The Cookies Law, ePrivacy and Your Business Activities

September 18, 2018

For those of you who are still getting to grips with the complicated rules of GDPR, we’ve got some bad news… the new ePrivacy Regulation is due to come into force during 2019, and is part two of the reform of the EU data protection framework. These 2 new regulations combined really means that businesses must get their data protection practices in order across the board and achieve full compliance as soon as they can.

The ePrivacy Regulation replaces the ePrivacy Directive which, similarly to GDPR, will apply in the same way across all EU Member States. As this is a Regulation, EU Member States have no discretion to make any changes which may be helpful for their own country’s laws. As with anything currently coming down the pipe from the EU, Brexit’s shadow looms tall – you can stay up to date on the Brexit latest by following our Brexit Impact Series.

What does the Regulation cover?

The Regulation is currently still being reviewed in Brussels, but the key points are as follows. The ePrivacy Regulation deals with cookies, as well as all forms of electronic communication (including web, internet, telephone and instant messaging) and the right of confidentiality and data privacy. In particular, the Regulation will require that any form of advertising requires end-user consent. Although this sounds similar in some aspects to GDPR there are some key differences with ePrivacy of which you should be aware.

Where do we stand with the Regulation at the moment?

The Direct Marketing Association (DMA), the Federation of European Direct Marketing Associations (FEDMA) and over 70 organisations within Europe are asking the European legislators to look again at the Regulation to fully consider the implications on business across the EU. In particular, concerns relate to:

  • Defining direct marketing and automated calling systems
  • Clarifying the rules around communications that are business-to-business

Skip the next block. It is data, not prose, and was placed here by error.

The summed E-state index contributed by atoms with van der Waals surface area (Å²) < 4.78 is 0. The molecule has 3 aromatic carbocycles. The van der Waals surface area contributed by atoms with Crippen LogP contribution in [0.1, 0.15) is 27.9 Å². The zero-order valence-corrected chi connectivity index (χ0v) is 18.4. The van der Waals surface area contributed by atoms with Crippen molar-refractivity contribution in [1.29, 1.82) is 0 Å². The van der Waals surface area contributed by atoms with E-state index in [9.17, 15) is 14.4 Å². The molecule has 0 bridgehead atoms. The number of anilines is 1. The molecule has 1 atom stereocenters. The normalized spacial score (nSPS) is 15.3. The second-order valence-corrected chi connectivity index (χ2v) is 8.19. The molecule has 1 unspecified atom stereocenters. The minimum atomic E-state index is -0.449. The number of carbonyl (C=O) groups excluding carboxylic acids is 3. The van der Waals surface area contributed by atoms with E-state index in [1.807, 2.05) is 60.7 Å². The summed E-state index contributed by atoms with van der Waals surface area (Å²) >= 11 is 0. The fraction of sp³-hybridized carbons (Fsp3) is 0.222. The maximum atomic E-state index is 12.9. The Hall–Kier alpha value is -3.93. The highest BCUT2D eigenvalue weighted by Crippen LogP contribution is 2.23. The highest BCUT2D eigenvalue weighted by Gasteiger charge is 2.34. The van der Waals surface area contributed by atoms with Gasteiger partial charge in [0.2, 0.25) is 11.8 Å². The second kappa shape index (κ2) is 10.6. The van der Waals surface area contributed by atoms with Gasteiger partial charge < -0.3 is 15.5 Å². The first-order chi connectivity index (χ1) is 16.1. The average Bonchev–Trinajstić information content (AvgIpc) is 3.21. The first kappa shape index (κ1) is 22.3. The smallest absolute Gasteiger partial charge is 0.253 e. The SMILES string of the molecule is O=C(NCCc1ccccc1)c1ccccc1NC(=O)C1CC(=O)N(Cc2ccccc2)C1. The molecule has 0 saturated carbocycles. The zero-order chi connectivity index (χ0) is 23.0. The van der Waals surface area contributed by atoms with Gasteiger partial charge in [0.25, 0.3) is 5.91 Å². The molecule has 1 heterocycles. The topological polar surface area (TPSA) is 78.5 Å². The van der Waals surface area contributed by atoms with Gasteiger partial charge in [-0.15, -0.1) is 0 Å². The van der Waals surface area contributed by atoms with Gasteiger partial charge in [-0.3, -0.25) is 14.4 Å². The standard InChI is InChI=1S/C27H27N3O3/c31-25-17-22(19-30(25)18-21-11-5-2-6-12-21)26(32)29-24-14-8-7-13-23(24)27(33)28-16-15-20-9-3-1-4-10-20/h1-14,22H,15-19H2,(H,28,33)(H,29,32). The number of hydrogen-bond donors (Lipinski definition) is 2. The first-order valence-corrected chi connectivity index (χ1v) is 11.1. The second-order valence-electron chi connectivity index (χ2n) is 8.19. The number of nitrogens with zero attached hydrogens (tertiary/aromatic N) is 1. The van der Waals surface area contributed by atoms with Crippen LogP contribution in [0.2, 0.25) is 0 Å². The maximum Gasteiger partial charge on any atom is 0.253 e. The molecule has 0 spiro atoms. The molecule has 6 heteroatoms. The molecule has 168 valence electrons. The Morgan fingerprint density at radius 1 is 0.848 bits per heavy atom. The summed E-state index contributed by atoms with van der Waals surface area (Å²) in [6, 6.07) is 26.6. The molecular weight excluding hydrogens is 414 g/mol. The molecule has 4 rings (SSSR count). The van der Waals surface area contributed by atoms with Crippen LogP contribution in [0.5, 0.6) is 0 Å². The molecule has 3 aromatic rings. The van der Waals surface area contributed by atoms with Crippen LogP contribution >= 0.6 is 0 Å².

• Clarifying the rules around communications from charities
  • Providing sufficient flexibility to allow companies to communicate with their existing customers

The main concern for businesses seems to be ensuring an appropriate balance is struck between protecting the privacy of EU individuals, but also allowing businesses to grow and develop across the EU. If businesses can no longer access customers to market their products, how can they continue to sell, and therefore grow?

What will happen next?

Of course, we always have to bear in mind that the UK will leave the EU very soon. Over the last few weeks the UK government have released a number of impact notices which provide guidance for businesses in the event of ‘No Deal’ for next year’s Brexit.

Whether or not the UK and the EU manage to negotiate a deal, whether there is a transition period, or whether we enter the world of ‘no deal’ come March 2019, it is highly likely that UK businesses will still be required to comply with EU data privacy rules in order to continue to do business within the EU. As a result, UK businesses are advised to continue to monitor the progress of the ePrivacy Regulation and, once we have more clarity on the rules and timescales, set resource aside to ensure compliance.

Please get in touch with a member of the LawBite team if you would like more information on the implications of the ePrivacy Regulation for your business. To consult with the author of this article, LawBrief lawyer Barbara Jamieson, please submit an enquiry for a free 15-minute consultation or call our friendly Client Care Team on 020 7148 1066.

Barbara LawBrief
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